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British markets bracing for post-election uncertainty

First Minister of Scotland and Scottish National Party leader Nicola Sturgeon, interacts with children as she visits ABC Nursery in Dedridge, Scotland, while on the General Election campaign trail, Tuesday May 5, 2015. Britain's candidates are campaigning all across Britain in search of votes ahead of the May 7 General Election just two days away. (AP Photo/David Cheskin)

LONDON (AP) — British financial markets could be headed for choppy waters after Thursday’s general election, as investors face the prospect of it taking days — even weeks — to form a new government.

In the past five weeks, investors have held off making big bets on an election that looks to be the most uncertain in decades — the pound has edged above $1.50 and stocks have risen modestly. More important for investors have been global factors like the pace of U.S. interest rate increases or whether Greece defaults.

Now, with the election looming Thursday, investors can no longer afford to turn a blind eye.

Opinion polls suggest the Labour Party or the Conservative Party will not win a majority to the House of Commons, meaning as many as ten different varieties of government are possible.

That could lead to horse trading and pork barrel politics, fueling uncertainty over Britain’s economic path, particularly over the public finances, its future in the European Union and a possible second independence referendum in Scotland.

“Markets may be in for a very bumpy ride in the immediate aftermath,” said Oliver Harvey, a strategist at Deutsche Bank.

Though it is common in continental Europe for it to take weeks to form a government, it is unheard of in postwar Britain. There’s no mechanism for a U.S.-style ten-week transition here.

In 2010, when the general election produced no majority winner, the uncertainty only lasted for five days — three market days — until the Conservatives and the Liberal Democrats agreed to form Britain’s first coalition since Winston Churchill’s national government in World War II.

At the time, the mandarins of Whitehall and the governor of the Bank of England urged a swift resolution because of market concerns over the parlous state of Britain’s public finances in the wake of an acute banking crisis and Greece’s recent bailout.

The markets soon breathed a sigh of relief, especially as the new government made reducing the deficit its primary objective. The pound rallied and the interest rate on British government bonds eased.

How markets react if any negotiations drag on longer this time is the question many investors are grappling with.

Jane Foley, senior foreign exchange strategist at Rabobank International, thinks this election has “the capacity to create more uncertainty than the last,” partly because the Conservative Party has made a referendum on Britain’s membership of the European Union by 2017 a cornerstone of its manifesto.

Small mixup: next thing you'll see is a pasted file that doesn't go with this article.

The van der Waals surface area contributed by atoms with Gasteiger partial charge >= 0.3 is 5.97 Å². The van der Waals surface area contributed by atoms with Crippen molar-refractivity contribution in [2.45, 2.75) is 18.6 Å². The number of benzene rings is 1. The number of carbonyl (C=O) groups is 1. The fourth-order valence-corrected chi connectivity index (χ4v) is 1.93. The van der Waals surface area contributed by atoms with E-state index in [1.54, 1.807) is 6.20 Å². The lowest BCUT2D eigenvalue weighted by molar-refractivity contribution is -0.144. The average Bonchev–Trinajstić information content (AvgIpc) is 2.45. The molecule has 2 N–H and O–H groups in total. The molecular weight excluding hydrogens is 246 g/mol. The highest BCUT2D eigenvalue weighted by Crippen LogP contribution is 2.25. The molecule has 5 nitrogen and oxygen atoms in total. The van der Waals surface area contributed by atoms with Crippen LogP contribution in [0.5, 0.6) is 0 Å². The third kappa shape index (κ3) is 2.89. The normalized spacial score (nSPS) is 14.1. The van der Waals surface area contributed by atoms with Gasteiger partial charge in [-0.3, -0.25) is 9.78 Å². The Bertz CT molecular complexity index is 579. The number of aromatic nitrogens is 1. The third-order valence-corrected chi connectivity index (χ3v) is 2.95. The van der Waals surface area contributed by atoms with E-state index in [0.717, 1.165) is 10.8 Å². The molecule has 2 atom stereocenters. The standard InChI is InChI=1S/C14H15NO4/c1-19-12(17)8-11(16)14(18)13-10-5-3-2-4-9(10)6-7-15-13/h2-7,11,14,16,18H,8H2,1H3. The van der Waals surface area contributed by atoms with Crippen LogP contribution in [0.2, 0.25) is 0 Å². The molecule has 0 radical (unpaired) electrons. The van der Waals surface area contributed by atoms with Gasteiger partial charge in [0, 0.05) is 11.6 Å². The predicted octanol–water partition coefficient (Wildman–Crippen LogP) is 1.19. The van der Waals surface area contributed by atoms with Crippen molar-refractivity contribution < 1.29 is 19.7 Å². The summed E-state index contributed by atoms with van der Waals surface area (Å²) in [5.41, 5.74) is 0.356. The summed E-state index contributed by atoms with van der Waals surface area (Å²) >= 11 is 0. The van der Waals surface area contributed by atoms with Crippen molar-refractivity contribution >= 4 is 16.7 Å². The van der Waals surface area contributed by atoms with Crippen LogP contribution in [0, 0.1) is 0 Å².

“The risk that Britain could leave the EU has the potential to worry international investors more than the general election,” said Foley. “Given also the unknowns regarding the composition and coherence of the new government, on almost all outcomes the uncertainties for investors could rise post-election.”

The experience last year of the referendum on Scotland’s independence showcased the extent to which British markets — whether it be the pound, bonds or stocks — are vulnerable to political uncertainty. When an opinion poll a couple of weeks ahead of the Sept. 18 vote indicated that a small majority of Scots backed independence from the rest of the country, the pound suffered a notable fall. Eventually, the pro-union side won over 55 percent of the vote.

Scotland is likely to feature heavily in the post-election landscape, as most opinion polls show the Scottish National Party set for unprecedented gains, mainly at the election at the expense of the Labour Party. The SNP’s popularity is the main reason why Labour is not expected to win a majority.

There is a market concern that a big presence by the SNP in the next parliament will prompt more devolution of powers to Scotland and make another independence referendum in coming years more likely. Though the SNP’s leader, Nicola Sturgeon, has insisted that an overwhelming SNP victory does not provide a mandate for a fresh referendum, she has said her backing of a minority government will come with strings attached, notably on government spending.

Bill O’Neill, head of UBS Wealth Management’s U.K. investment office, thinks the prospect of a second Scottish referendum will “simmer” if the SNP does as well as polls suggest, even though he doubts it will be an immediate concern for markets.

“From the perspective of the markets, devolution will grow in importance through the life of the next parliament irrespective of whether Labour or the Conservatives hold power,” he said.

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